On a personal visit to India in April our Chair, Ian Pett, was able to fulfil a long-held plan to visit the Indian Council of Agricultural Research’s Directorate of Coldwater Fisheries Research (ICAR-DCFR) at Bhimtal in the Nainital District of Uttarakhand. See http://www.dcfr.res.in
ICAR-DCFR’s work focuses on three fish: rainbow trout (Oncorhynchus mykiss), the golden mahseer (Tor putitora) and the chocolate mahseer (Neolissochilus hexagonolepis). Farming rainbow trout is now a commercially important activity in North India, and ICAR-DCFR’s research and support is critical to this industry. But while the mahseers are a valued food species, they grow too slowly to be commercially viable, so ICAR-DCFR’s work on mahseer concentrates on extending our scientific knowledge of the species, hatchery breeding techniques, and conservation in their natural habitat as endemic species.
Unfortunately, the Acting Director, Dr Debajit Sarma, who is also Secretary of the Coldwater Fisheries Society of India, was away on duty travel, so the visit was hosted by two scientists working on mahseer research, Dr Mohamad Shahbaz Akhtar and Dr Prakash Sharma. Ian met scientists working on a wide range of mahseer topics, including genetics, bacterial, fungal and viral pathogens, and early sex identification, in their laboratories and toured the stock tanks and hatchery. Among the topics discussed was the challenge of ensuring that stocking with hatchery bred fish is not targeted at rivers where their introduction could adversely impact other endemic species of mahseer.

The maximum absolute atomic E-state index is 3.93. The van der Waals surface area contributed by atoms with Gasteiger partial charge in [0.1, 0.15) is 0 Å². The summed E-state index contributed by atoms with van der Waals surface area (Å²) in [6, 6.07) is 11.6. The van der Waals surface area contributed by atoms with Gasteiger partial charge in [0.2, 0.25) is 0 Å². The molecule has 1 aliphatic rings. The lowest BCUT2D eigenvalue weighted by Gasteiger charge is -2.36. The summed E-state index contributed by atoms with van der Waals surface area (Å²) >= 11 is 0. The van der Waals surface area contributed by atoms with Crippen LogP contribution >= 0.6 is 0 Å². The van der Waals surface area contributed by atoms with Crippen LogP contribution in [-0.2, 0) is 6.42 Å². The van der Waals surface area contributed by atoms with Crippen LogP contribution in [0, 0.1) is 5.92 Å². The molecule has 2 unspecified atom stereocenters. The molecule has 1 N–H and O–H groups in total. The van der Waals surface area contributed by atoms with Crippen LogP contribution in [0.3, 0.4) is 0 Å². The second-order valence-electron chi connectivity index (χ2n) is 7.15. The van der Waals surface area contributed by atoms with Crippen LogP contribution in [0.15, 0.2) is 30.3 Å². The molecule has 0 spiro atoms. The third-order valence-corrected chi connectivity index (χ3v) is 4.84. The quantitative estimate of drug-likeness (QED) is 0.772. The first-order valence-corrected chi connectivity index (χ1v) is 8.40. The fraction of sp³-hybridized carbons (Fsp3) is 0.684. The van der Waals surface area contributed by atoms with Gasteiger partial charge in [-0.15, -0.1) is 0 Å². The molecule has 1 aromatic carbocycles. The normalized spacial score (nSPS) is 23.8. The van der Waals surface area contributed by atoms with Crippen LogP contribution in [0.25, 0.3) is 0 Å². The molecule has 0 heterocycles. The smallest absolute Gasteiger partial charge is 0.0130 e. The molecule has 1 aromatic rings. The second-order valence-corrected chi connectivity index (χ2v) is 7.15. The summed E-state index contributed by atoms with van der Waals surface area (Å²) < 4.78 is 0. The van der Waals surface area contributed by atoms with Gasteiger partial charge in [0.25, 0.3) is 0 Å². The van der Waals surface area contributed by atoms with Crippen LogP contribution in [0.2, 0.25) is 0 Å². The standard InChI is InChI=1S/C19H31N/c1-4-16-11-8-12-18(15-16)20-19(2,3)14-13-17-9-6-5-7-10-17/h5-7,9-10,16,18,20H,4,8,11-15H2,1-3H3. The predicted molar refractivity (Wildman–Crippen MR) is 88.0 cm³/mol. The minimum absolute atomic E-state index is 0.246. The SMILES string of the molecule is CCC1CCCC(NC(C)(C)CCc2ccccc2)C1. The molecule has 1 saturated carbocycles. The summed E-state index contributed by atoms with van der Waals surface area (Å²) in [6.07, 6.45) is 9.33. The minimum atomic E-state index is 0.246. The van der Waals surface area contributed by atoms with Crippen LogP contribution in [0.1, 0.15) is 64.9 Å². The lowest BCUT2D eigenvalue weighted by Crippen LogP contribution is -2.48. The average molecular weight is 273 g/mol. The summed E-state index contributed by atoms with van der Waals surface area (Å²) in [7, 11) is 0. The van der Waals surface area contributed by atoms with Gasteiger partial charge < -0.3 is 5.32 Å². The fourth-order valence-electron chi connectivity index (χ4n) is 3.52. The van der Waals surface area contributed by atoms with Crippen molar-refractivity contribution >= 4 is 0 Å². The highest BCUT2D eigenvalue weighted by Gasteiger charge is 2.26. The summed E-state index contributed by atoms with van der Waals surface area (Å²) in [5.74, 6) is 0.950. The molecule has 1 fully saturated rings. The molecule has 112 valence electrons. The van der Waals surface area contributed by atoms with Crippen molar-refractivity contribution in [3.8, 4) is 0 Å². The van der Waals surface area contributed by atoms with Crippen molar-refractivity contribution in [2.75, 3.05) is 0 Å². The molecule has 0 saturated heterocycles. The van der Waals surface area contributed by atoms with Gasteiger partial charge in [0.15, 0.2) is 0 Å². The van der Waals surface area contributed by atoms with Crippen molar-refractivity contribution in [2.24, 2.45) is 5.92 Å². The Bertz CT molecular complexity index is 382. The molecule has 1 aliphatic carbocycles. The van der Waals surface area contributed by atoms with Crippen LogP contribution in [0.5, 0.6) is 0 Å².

The experimental closed-system rainbow trout rearing facility was impressive. This recycles the same fixed water supply, which could potentially allow trout rearing where there isn’t a reliably constant flow of naturally occurring water. The mahseer hatchery, located close to the Bhimtal lake, is another integrated system designed and built by the ICAR-DCFR team.
Having already heard about the popularity of ICAR-DCFR’s Himani Aquarium from local residents, Ian took the opportunity to pay a visit. This is open to the public 6 days a week for the modest fee of 10 rupees (15 US cents) but free for school visits and has a well-maintained and beautifully displayed collection of the principal species to be found in cold water in India.